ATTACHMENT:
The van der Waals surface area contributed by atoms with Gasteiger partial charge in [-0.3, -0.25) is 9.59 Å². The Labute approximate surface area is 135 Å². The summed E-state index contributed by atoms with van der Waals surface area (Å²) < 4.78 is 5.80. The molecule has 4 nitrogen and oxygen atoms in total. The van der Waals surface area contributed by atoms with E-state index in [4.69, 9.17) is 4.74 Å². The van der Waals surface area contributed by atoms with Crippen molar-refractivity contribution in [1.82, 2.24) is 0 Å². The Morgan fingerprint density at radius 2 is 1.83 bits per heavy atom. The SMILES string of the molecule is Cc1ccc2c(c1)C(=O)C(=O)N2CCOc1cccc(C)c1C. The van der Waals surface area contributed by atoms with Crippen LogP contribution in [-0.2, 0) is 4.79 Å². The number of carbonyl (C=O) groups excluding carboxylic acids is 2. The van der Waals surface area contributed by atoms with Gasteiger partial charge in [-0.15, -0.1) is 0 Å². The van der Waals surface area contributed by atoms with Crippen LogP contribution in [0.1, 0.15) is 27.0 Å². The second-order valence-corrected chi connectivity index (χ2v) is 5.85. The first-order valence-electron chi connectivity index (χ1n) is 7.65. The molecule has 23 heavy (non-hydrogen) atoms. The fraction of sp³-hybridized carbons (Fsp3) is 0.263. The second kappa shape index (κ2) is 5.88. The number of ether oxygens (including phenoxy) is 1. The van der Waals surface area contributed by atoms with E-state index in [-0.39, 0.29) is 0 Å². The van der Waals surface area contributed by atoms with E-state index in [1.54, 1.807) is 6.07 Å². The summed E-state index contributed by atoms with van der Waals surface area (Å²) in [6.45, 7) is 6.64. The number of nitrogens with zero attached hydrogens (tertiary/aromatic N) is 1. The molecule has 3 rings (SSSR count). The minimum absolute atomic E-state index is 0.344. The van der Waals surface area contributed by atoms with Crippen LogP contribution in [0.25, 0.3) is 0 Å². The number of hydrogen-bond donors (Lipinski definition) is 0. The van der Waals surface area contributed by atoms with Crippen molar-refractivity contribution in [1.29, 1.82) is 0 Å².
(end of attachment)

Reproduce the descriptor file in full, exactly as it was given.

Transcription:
The van der Waals surface area contributed by atoms with Gasteiger partial charge in [-0.3, -0.25) is 9.59 Å². The Labute approximate surface area is 135 Å². The summed E-state index contributed by atoms with van der Waals surface area (Å²) < 4.78 is 5.80. The molecule has 4 nitrogen and oxygen atoms in total. The van der Waals surface area contributed by atoms with E-state index in [4.69, 9.17) is 4.74 Å². The van der Waals surface area contributed by atoms with Crippen molar-refractivity contribution in [1.82, 2.24) is 0 Å². The Morgan fingerprint density at radius 2 is 1.83 bits per heavy atom. The SMILES string of the molecule is Cc1ccc2c(c1)C(=O)C(=O)N2CCOc1cccc(C)c1C. The van der Waals surface area contributed by atoms with Crippen LogP contribution in [-0.2, 0) is 4.79 Å². The number of carbonyl (C=O) groups excluding carboxylic acids is 2. The van der Waals surface area contributed by atoms with Gasteiger partial charge in [-0.15, -0.1) is 0 Å². The van der Waals surface area contributed by atoms with Crippen LogP contribution in [0.1, 0.15) is 27.0 Å². The second-order valence-corrected chi connectivity index (χ2v) is 5.85. The first-order valence-electron chi connectivity index (χ1n) is 7.65. The molecule has 23 heavy (non-hydrogen) atoms. The fraction of sp³-hybridized carbons (Fsp3) is 0.263. The second kappa shape index (κ2) is 5.88. The number of ether oxygens (including phenoxy) is 1. The van der Waals surface area contributed by atoms with E-state index in [-0.39, 0.29) is 0 Å². The van der Waals surface area contributed by atoms with E-state index in [1.54, 1.807) is 6.07 Å². The summed E-state index contributed by atoms with van der Waals surface area (Å²) in [6.45, 7) is 6.64. The number of nitrogens with zero attached hydrogens (tertiary/aromatic N) is 1. The molecule has 3 rings (SSSR count). The minimum absolute atomic E-state index is 0.344. The van der Waals surface area contributed by atoms with Crippen LogP contribution in [0.25, 0.3) is 0 Å². The number of hydrogen-bond donors (Lipinski definition) is 0. The van der Waals surface area contributed by atoms with Crippen molar-refractivity contribution in [1.29, 1.82) is 0 Å².